# Chu spaces and linear logic

A Chu space over $$S$$ consists of a pair of sets $$(X,U)$$, and a function $$e: X \times U \to S$$. A map of chu spaces $$(X,U,e) \to (Y,V,e')$$ is a pair of maps $$X \to Y, V \to U$$ so that the diagram

commutes. This defines a category of Chu spaces, called $$Chu(Set,S)$$ You can think of a Chu space as a normal-form game. $$X$$ is the set of choices available to one player, and $$U$$ is the set of choices available to the other. The outcome, given the choices $$x$$ and $$u$$, is $$e(x,u)$$.

You can think of a map of Chu spaces as a way of transforming strategies between the two games. If you would play $$x \in X$$ in the original game, you instead play $$f(x) \in Y$$. The map in the opposite direction ensures that, no matter what your opponent chooses in the target game, the same outcome could have happened in the domain game - hence your strategy is no worse, in some vague sense (but note that there is no ordering on $$S$$, so this does not literally make sense).

The cool thing is that Chu spaces are also a model of linear logic, in a way that sort of reflects “Game semantics for linear logic”, but with some important differences (which we will see).

## The duality

The dual of a chu space is simply given by swapping the two sets, i.e $$(X,U,e)^\bot := (U,X,(u,x) \mapsto e(x,u))$$. This defines a self-duality on the category of Chu spaces, $$Chu(Set,S) \cong Chu(Set,S)^{op}$$

The additive connectives $$&$$ and $$\oplus$$ are simply given by the product and coproduct in the category of Chu spaces. Let’s describe this explicitly:

• Given Chu spaces $$A= (X,U,e), B=(Y,V,e')$$, their product $$A & B$$ is given by $$(X \times Y, U + V, e & e')$$, where $$e& e'(x,y,u \in U) = e(x,u)$$, and $$e&e'(x,y,v\in V) = e'(y,v)$$.

This corresponds to a game where the other player chooses one of the games to play, and a choice in that game. You have to choose a strategy for both games, not knowing which will be played.

• The terminal object is $$(*,\emptyset,0)$$, where $$0$$ denotes the empty function. Interpreting this as a game is slightly weird - it is a game that cannot be played, as the opponent has no moves to make. (Hence if given a choice between this and another game, the opponent must move in the other game, so that this is a unit for the product, as it should be).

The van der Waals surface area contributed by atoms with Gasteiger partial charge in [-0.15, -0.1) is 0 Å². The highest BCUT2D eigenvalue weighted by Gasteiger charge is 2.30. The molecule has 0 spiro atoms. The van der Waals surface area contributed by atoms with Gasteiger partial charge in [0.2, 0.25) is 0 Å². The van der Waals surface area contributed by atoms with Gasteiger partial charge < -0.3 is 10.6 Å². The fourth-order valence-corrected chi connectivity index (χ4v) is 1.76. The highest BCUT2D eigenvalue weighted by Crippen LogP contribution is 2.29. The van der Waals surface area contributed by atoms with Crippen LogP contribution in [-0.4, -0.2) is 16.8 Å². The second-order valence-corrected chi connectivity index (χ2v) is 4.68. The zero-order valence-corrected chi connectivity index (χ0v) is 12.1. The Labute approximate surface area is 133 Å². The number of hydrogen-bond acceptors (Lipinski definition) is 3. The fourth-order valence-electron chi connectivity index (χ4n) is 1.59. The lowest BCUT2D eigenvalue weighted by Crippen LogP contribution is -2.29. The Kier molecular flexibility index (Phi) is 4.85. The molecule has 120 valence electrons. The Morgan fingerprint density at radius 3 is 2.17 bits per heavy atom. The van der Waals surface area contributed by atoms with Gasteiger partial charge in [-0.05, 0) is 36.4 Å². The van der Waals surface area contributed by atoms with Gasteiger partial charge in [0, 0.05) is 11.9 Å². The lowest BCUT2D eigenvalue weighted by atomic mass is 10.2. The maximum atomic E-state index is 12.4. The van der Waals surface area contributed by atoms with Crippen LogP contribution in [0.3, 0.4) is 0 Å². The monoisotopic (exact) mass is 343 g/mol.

• Given $$A$$ and $$B$$ as above, their coproduct $$A \oplus B$$ is given by $$(X + Y, U \times B, e \oplus e')$$, which is exactly dual to the product. In other words, here the player chooses a game and a move in it, while the opponent must choose a move in both games.

• The initial object is $$(\emptyset,*,0)$$ - the player cannot move in this game.

The additive connectives, in other words, are much as you would expect from the “game” interpretation. The multiplicative connectives are more weird.

## The multiplicative connectives.

The tensor $$A \otimes B$$ of two Chu spaces as above is defined by $$(X \times Y, [X,V] \times_{[X\times Y,S]} [Y,U], e\otimes e')$$, where $$e \otimes e'((x,y),(f,g)) = e'(y,f(x)) = e(x,g(y))$$. (Here the last equality is exactly the condition that $$(f,g)$$ lies in the pullback). In other words, to play $$A \otimes B$$, the player simply chooses a strategy in each game. The opponent must choose a strategy in $$A$$ which depends on the player’s strategy in $$B$$ - a map $$Y \to U$$, and vice versa. These conditional strategies must satisfy the condition that, whether we play $$A$$ using the strategy matching the player’s strategy from $$B$$, or vice versa, we get the same result.

If you squint a bit, this is somewhat like the tensor product of games from before - the opponent can adjust their strategy based on the player’s moves in the other game. But it’s also very different. For example if the two images $$e(X \times U)$$ and $$e'(Y \times V)$$ are disjoint subsets of $$S$$, the opponent has no moves in this game.

The tensorial unit is $$I = (*,S,1_S)$$ - in this game, the opponent simply chooses the outcome. Indeed, we have $$A \otimes I \cong A$$ - the player’s choice amounts to choosing $$a \in X$$, while the opponent must choose a map $$* \to U$$ - a point in $$U$$, and a map $$X \to S$$, which has to equal the map $$x \mapsto e(x,u)$$ corresponding to their chosen $$U$$, so this is no choice at all.

There is a canonical map $$A \otimes A^\bot \to I^\bot = (S,*,1_S)$$. In $$A \otimes A^\bot$$, the player must choose a strategy and a counter-strategy. The opponent must choose a map $$X \to X$$ and $$Y \to Y$$ - of course the canonical choice is the identity. The outcome of this game is exactly the result of playing the player’s two chosen strategies against each other - this is the element $$s \in S$$ that the player’s strategy is taken to.

In general, we can identify maps $$A \to I^\bot$$ with choices of strategy for the opponent - the point is sent to that strategy, while the map $$X \to S$$ is constrained to being exactly the outcome corresponding to that strategy.

Dually, we can identify maps $$I \to A$$ with strategies for the player. This of course means that a linear logic proof of the sequent $$\vdash A$$ identifies a strategy for the player in the game defined by $$A$$.